The Sopranos ending is one of TV’s most controversial finales, but why did the show even end with season 6? Of course, all TV shows comes to a close, one way or another, but before The Sopranos, the reasoning behind major shows concluding was largely external, usually chalked up to creative exhaustion or viewer disinterest. This wasn’t the case with The Sopranos, which reached its ending through an organic journey and a collaboration between HBO and the show’s creator, David Chase.
Chase initially conceived The Sopranos as a movie about a mobster working through conflict with his mother in therapy, but at the time, gangster films were dipping in popularity, so he was encouraged in 1995 to reconceive the idea into a drama series. Suddenly, Chase realized the potential of a more macro approach to his initial concept; this mobster would have a home life, a wife, and two kids with rich inner lives and plenty of potential conflict. Add to the mix this guy’s other family, a tough pack of New Jersey wiseguys, and there was more than enough material to stretch past a two-hour runtime. By 1999, The Sopranos premiered on HBO and was well on its way to becoming a prime example of “must-see” television.
The Sopranos lasted for six seasons, the last of which was split into two parts in 2006 and 2007, and the decision to end the series ultimately lied with Chase. When The Sopranos aired its controversial finale in June 2007, the series hadn’t experienced any major drop in viewership, so it wasn’t HBO who was calling for its cancellation. Rather, The Sopranos ended because Chase drafted the best finale for the story, which he told a crowd gathered for his Paddy Chayefsky Laurel Award for Television acceptance in 2008 that he came up with during an extended hiatus between seasons 5 and 6.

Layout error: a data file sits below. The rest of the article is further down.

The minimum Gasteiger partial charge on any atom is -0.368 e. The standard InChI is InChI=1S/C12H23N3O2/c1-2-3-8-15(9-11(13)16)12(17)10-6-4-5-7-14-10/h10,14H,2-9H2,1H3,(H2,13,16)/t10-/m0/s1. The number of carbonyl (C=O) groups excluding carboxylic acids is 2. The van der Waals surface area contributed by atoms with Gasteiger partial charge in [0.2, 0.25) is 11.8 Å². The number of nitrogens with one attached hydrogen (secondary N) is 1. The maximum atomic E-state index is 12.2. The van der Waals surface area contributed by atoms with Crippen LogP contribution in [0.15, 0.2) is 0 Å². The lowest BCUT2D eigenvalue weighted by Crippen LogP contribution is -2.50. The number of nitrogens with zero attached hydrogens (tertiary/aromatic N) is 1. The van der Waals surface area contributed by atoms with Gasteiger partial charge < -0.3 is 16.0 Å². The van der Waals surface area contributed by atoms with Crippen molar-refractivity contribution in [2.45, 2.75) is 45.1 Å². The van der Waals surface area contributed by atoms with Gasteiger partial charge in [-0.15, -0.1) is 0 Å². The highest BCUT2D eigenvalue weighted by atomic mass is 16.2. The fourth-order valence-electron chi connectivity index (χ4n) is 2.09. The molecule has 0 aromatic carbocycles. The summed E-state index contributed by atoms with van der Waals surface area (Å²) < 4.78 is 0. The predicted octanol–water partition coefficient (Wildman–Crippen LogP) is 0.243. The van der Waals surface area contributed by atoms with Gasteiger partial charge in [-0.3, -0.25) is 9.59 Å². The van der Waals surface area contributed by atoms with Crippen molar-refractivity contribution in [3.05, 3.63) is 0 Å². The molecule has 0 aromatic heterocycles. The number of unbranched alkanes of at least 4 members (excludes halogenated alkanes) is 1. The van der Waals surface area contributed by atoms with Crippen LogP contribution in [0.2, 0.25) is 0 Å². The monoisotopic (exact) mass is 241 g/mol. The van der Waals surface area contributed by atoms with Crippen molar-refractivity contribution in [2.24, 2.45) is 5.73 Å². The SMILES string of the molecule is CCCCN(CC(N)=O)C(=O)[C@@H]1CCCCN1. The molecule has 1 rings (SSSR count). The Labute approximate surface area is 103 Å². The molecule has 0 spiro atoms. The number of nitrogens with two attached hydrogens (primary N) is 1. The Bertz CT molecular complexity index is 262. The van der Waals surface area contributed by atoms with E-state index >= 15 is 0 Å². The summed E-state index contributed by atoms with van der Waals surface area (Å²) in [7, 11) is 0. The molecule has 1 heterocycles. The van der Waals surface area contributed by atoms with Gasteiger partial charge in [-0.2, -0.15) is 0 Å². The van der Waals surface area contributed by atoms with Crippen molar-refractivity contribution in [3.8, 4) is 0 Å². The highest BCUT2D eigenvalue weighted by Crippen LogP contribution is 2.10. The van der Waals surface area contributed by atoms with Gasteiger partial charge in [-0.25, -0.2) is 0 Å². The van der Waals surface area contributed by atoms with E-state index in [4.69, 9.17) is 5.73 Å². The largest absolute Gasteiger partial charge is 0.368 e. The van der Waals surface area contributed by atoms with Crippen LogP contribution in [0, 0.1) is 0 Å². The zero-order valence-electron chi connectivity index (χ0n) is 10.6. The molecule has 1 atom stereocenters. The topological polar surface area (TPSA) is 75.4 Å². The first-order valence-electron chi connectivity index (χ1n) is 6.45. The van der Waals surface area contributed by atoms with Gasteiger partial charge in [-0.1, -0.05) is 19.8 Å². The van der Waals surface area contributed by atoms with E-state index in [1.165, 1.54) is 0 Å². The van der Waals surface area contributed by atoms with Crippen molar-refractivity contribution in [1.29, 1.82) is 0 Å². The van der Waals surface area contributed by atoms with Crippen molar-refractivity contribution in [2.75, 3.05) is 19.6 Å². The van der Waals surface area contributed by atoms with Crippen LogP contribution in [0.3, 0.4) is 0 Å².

This isn’t to say there wasn’t some HBO interference, particularly early on. According to interviews in Alan Sepinwall’s and Matt Zoller Seitz’s book The Sopranos Sessions, Chase didn’t want to continue with the show past its second season, but pay raises for himself and his cast made ducking out early a near impossibility. By the time the fourth season was winding down, Chase says, “I thought I had more to give The Sopranos. I wasn’t ready to give up. I was feeling really good, and I wanted to keep doing it.”
After finally winning the Best Drama Series Emmy for the show’s fifth season, then-HBO chairman Chris Albrecht said in The New York Times that Chase felt “really reinvigorated.” Therefore, an initial plan to produce ten more episodes and sign off transformed into a deal for 21. Those 21 episode filmed in one continuous production cycle and then premiered as two separate parts, the first in March 2006 and the second in January 2007.
In this way, Chase satisfied the coffers of HBO leadership, who of course wanted their flagship program to continue as long as possible, while still staying true to the story he set out to tell at the beginning. The result was a finale that came not because of declining ratings or creative bankruptcy, but because of the organic nature of the storytelling. The tale of Tony Soprano and his two families had run its course. It’s a credit to HBO for trusting that course throughout the run of The Sopranos, but it’s Chase that knew just when to cut to black.